Sunday, August 1, 2010

Musicality: Just like dimples...some have it, some don't!

All year long, I've been wanting to write about the subject of Musicality. There are so many different directions I can go with this subject that every time I start to write, I end up getting frustrated and walking away from it. Therefore, this past year, my running theme has been Musicality. I am convinced that this is something people are born with, like dimples.

What is Musicality? Merriam-Webster defines it:

1 : sensitivity to, knowledge of, or talent for music
2 : the quality or state of being musical : melodious

Both musicians and dancers can agree with me when I say that there are people who can dance or play an instrument well, but have no musicality what-so-ever. They stumble through rhythms, or they ignore the music all together. I believe Musicality lives in ones' body. If you don't feel it, you don't have it.

As a musician, I often look at playing for ballet classes like I'm accompanying a mute choir. Everybody is moving en mass and it's my responsibility is to know what is going on at all times. In the best scenario, the teacher will narrate verbally so I know exactly when they are switching sides and when they are ending the exercise. But unlike accompanying for a choir or a soloist, musicians and dancers need to work together like a conversation. They have to be sensitive to what I'm playing, and at the same time, I need to be 100% aware of what is going on.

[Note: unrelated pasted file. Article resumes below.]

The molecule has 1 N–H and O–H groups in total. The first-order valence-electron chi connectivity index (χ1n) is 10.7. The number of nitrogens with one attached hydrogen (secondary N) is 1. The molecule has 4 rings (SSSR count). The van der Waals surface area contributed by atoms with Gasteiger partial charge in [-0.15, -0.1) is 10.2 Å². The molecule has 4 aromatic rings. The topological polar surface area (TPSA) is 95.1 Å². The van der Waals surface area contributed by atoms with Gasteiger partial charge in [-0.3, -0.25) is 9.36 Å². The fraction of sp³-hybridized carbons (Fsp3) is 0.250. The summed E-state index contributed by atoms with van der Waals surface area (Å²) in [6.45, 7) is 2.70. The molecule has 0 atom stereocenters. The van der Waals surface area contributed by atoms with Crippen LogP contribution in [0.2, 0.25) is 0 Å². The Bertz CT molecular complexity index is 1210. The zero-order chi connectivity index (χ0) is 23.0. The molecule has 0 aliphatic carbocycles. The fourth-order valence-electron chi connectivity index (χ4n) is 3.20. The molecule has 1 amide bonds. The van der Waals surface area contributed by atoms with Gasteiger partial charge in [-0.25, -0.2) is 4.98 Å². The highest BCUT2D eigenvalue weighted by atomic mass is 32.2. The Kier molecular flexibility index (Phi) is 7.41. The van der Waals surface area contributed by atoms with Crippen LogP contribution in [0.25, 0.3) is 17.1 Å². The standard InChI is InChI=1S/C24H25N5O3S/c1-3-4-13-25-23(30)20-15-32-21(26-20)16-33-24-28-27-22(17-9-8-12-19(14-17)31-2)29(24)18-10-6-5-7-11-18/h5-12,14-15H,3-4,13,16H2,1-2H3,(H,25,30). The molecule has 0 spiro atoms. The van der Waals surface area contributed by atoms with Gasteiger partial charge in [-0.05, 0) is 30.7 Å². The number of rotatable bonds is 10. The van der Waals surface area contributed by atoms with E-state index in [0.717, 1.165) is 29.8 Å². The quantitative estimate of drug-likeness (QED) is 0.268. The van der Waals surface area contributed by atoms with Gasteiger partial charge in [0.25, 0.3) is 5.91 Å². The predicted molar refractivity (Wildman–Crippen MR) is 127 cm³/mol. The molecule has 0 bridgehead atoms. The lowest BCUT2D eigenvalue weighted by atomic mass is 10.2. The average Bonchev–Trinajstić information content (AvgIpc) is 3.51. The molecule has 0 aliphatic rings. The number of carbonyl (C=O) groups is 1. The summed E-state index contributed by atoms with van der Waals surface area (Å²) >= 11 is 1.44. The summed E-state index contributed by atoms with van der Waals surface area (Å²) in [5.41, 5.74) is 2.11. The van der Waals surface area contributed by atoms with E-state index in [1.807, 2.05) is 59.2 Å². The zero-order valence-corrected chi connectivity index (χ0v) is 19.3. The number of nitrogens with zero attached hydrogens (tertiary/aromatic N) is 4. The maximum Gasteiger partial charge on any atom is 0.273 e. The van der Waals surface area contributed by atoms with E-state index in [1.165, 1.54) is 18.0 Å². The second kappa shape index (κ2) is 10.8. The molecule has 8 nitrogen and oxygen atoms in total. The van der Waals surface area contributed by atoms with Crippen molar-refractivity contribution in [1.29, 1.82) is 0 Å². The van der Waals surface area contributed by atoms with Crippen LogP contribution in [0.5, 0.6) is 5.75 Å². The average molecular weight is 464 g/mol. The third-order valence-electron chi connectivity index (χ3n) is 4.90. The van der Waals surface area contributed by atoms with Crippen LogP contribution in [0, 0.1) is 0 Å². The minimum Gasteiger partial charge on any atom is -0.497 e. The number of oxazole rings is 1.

Dance is competitive, just like life. With that said, I don't care if a dancer can do 5 to 10 pirouettes. Yes, it's impressive and I stop and go, "Wow! They can spin for days!" However, I'm screaming on the inside going, "Land on the damn MUSIC!" If the music only allows you to do 3 pirouettes, do 3 pirouettes, not 6! Unless you can spin in double-time. If you can spin in double time, then I shall bow to you. There's also the case of Adage at the centre. Are dancers so fixated on balancing themselves on their developpƩs and their port de corp that phrasing completely go out the window? I can only pull back so much. Or how they love to just sit on a pliƩ for days and wiggle around to find their place before going up for a pirouette which again, results in them BEING LATE!!!!! Dancers need to meet me in the middle. Is that too much to ask?

Here is my last thought. I promise.

I had the opportunity to work with Kee Juan Han from Washington Ballet School. He had a lot of funny quotes which I will have to post later. But this was one that strikes a chord, no pun intended.

He said, "I need to see the music!"

Calling out to all dancers, I need to see the music.